Are localised supply chains the future of retail?

8 September 2020

More than a quarter (27%) of retailers are looking to switch to local suppliers as a result of disruptions caused by the coronavirus pandemic, according to a report. 

The research, conducted by Barclays Corporate Banking, found the number increased to 38% for larger retailers that employed 500 people or more. 

Just under two-fifths (39%) of senior retail executives said their businesses had experienced supply chain disruptions as a result of coronavirus lockdowns.

Home improvement and DIY retailers were among those looking to localise supply chains, with over half (53%) detailing plans to do so, followed by sports retailers (33%) and entertainment firms (28%). 

Firms also cited reducing their carbon footprint and environmental benefits as reasons for having suppliers in closer proximity.

Almost a quarter (23%) said carbon reductions were a key reason for moving to local suppliers, and the same proportion agreed they would now only work with suppliers that have strong ‘green’ credentials.

A fifth (20%) said they believed the future of retail lay with local high streets, rather than city centres.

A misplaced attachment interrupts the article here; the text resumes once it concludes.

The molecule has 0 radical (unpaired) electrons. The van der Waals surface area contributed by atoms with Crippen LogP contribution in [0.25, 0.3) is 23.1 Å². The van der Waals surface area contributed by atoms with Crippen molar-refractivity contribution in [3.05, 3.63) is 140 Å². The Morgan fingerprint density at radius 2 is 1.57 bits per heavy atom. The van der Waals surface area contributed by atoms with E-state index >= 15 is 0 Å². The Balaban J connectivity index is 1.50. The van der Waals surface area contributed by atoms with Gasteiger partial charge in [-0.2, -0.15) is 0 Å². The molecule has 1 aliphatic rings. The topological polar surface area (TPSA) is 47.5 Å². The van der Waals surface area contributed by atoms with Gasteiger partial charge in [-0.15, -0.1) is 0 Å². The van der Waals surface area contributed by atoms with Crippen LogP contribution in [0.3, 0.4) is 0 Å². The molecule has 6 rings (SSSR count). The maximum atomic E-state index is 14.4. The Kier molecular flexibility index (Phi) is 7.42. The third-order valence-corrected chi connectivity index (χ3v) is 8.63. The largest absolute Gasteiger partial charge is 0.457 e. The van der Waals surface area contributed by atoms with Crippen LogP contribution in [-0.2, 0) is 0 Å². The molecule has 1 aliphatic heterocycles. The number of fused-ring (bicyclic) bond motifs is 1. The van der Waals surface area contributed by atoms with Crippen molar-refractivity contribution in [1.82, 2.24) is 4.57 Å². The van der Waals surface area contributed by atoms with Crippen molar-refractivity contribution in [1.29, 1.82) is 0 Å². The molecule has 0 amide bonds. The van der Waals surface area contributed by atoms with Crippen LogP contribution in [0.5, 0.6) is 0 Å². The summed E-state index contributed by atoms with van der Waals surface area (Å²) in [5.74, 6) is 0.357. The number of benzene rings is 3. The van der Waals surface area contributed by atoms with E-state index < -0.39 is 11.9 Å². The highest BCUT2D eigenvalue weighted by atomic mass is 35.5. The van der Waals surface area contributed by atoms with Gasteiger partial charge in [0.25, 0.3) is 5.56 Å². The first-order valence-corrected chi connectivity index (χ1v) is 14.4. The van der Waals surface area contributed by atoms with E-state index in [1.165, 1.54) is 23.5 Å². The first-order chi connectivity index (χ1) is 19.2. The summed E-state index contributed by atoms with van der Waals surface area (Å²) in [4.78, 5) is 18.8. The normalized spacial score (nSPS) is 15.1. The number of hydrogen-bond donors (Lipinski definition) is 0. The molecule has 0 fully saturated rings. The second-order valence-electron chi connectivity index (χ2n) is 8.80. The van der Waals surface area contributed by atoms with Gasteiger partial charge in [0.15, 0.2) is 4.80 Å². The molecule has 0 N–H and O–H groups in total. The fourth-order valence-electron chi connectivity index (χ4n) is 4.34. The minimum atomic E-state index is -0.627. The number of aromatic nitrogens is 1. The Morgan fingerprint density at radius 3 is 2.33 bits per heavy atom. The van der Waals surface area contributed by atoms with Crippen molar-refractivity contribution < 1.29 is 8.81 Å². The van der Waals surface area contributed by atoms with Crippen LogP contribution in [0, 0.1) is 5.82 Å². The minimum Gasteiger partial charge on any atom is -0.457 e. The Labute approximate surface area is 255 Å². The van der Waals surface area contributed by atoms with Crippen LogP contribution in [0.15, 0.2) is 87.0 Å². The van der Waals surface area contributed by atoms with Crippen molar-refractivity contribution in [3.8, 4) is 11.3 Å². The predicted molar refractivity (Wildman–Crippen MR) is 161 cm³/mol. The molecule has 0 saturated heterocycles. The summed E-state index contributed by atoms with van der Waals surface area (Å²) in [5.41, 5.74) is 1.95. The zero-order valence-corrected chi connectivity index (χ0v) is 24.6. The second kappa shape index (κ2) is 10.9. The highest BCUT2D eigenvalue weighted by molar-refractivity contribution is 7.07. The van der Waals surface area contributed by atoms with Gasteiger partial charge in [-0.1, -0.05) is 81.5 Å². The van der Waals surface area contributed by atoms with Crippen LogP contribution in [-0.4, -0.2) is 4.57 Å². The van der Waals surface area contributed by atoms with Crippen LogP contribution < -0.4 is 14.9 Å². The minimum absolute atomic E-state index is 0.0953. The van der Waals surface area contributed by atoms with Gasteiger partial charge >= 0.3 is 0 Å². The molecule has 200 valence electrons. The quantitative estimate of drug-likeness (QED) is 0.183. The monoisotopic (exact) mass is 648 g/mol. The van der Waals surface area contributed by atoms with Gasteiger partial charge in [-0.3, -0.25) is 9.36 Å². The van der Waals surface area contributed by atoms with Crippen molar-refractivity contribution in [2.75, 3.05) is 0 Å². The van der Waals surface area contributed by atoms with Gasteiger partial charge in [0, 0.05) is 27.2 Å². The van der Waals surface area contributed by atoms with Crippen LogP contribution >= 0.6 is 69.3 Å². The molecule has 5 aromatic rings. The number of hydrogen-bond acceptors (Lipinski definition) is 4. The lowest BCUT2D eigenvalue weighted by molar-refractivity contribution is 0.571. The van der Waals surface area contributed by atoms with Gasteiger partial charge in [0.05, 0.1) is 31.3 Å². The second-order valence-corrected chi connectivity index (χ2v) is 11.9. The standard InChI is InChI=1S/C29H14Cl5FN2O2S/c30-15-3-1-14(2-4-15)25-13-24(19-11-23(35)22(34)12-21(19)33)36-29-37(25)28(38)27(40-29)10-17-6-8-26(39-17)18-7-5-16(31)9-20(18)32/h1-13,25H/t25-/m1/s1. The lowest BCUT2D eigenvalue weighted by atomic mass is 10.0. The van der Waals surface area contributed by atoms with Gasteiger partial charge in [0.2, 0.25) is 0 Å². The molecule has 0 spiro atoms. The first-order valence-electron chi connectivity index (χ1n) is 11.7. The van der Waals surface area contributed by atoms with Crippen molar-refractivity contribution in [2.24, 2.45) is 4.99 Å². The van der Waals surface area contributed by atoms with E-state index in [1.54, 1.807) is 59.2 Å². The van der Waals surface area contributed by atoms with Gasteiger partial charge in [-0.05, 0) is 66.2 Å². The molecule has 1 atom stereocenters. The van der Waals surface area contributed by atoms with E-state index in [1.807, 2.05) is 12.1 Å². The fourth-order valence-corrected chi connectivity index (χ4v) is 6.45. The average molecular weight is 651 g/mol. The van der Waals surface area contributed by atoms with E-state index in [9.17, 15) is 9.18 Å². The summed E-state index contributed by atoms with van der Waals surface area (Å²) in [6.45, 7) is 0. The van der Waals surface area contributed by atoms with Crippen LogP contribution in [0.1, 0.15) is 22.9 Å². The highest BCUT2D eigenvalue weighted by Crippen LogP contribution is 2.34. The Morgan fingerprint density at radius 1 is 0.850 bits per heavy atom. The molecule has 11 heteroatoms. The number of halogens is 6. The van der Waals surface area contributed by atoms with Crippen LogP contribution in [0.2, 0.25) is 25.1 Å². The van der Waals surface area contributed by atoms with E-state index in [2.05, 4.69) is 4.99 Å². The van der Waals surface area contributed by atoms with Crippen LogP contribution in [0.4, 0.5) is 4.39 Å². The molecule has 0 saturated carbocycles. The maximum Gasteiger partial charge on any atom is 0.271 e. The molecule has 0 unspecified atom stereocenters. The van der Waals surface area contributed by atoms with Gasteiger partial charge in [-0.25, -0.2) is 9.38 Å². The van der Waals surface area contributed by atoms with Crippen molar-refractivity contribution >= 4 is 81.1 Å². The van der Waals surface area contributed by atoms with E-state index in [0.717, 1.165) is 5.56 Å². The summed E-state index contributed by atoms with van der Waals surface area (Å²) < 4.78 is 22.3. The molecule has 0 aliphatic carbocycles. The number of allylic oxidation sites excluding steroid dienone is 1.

The research showed retailers were moving towards more localised business operations, as homeworking and concerns over public transport and busy shopping areas look set to remain. 

One in seven (15%) retail businesses said they planned to reduce the number of physical stores they have in urban areas close to office buildings within the next year, with health and beauty retailers (28%), supermarkets (19%) and food and drink retailers (18%) most likely to do so in the next 12 months. 

Karen Johnson, head of retail and wholesale, Barclays Corporate Banking, said: “Retail was facing significant structural change as we came into 2020, and the pandemic has only served to accelerate this trend. In fact, in the past three months we have seen more change than we’d typically expect to see in a three-to-five-year period. 

“Whilst this rate of adjustment is a daunting prospect for the whole industry, if the results of our research tell me anything it’s that retailers in the UK are determined to meet these challenges head on.”

The report comes as Primark owner Associated British Foods revealed sales would be down 12% like-for-like compared to last year. 

The retailer said its four biggest stores in Birmingham, Manchester and London had been especially hard hit by coronavirus lockdowns. 

“If the four large UK destination city centre stores are excluded, the decline is 5%,” it added.

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